A 1938 black gown in silk faille, one of the first strapless gowns to be made in the 1930s, is called the "Umbrella" evening dress because the folds of its skirt, structured with silk-encased "ribs," resemble a folded umbrella.
A 1932 knee-length black dress is called the "Taxi Dress" because, James used to say, it was so easy to put on you could do it in a taxi — it was basically an early wrap dress. A 1933 black satin cocktail dress features an early use of a zipper seam. A "Ribbon Dressing Gown" is made entirely of ribbons of different widths, in peach, gold, yellow and ivory silk satin. The shape of the gown is formed not with seams and darts, but merely by varying the width of the ribbons.
James even designed the first elegant down-filled puffer jacket. Only one of them was made, said curator Harold Koda, touring the exhibit with a reporter recently, and it was passed around among his fans and clients.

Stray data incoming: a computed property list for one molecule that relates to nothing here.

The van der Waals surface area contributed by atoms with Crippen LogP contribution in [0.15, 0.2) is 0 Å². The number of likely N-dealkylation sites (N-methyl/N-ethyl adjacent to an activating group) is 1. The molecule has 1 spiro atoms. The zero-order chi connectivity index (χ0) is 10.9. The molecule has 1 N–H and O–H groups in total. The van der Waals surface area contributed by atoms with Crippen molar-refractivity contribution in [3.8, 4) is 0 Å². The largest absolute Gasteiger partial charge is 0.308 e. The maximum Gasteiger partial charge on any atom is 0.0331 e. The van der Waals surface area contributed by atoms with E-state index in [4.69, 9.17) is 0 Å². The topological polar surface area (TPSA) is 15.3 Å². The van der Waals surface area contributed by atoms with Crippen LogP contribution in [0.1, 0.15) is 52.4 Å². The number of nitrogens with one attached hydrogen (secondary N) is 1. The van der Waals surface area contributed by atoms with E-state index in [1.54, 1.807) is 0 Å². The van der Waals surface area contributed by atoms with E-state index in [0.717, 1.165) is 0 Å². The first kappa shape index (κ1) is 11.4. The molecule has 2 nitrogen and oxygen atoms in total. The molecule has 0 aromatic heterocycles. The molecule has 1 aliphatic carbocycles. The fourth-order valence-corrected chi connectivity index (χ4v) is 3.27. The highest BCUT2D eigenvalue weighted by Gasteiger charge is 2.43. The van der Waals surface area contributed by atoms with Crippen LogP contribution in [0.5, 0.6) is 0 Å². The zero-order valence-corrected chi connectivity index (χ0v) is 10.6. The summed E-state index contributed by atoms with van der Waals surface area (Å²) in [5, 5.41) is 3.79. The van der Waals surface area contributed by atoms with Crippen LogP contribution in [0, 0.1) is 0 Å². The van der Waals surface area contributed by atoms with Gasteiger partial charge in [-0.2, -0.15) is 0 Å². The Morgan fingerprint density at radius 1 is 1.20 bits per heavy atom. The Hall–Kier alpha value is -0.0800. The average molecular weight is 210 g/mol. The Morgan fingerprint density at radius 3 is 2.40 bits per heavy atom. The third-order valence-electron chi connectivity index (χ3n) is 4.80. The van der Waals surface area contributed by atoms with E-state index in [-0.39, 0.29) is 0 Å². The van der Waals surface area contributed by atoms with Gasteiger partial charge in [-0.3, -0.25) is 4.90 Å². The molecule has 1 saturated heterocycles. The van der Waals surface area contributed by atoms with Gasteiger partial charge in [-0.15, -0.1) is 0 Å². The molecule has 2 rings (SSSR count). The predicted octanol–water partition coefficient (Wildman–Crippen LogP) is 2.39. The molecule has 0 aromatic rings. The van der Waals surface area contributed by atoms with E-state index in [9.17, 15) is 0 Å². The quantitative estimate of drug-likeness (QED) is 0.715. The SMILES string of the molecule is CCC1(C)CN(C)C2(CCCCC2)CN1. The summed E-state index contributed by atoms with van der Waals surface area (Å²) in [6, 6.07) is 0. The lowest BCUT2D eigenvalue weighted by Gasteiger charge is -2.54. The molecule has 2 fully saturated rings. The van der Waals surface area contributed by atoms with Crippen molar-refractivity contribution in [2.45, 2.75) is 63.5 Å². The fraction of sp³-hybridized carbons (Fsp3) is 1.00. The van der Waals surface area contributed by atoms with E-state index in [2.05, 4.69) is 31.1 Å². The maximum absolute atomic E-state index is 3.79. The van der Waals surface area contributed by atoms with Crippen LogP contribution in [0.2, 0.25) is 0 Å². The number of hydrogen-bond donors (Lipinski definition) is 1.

But James was most proud of his striking 1953 "Clover Dress" in white satin and black velvet, with a full, sculptured skirt formed with four distinct "lobes" — like a clover. The gown's wide skirt never touches the ground — it is meant to lift up on the dance floor and create a gliding effect. Met curators commissioned a full recreation of the dress so that they could better understand how it moved and what it was like to wear.
"Look at that," remarked Posen as he examined the gown on Monday. "You can't even see the seam on that velvet! It's amazing."
One room of the exhibit is devoted not to gowns but to biographical items — such as hats, which were James' earliest designs (he started as a milliner in the 1920s), as well as prototypes for jewelry and typewritten notes that display his rather mercurial and demanding work style. One note lists celebrities James hadn't dressed, but wanted to, including rockers Mick Jagger — whom he calls "a sexy bastard" — as well as David Bowie and Lou Reed.
James was born in England, but came to the United States at age 18, first to Chicago. He later centered his business in New York, catering to well-known socialites of the day.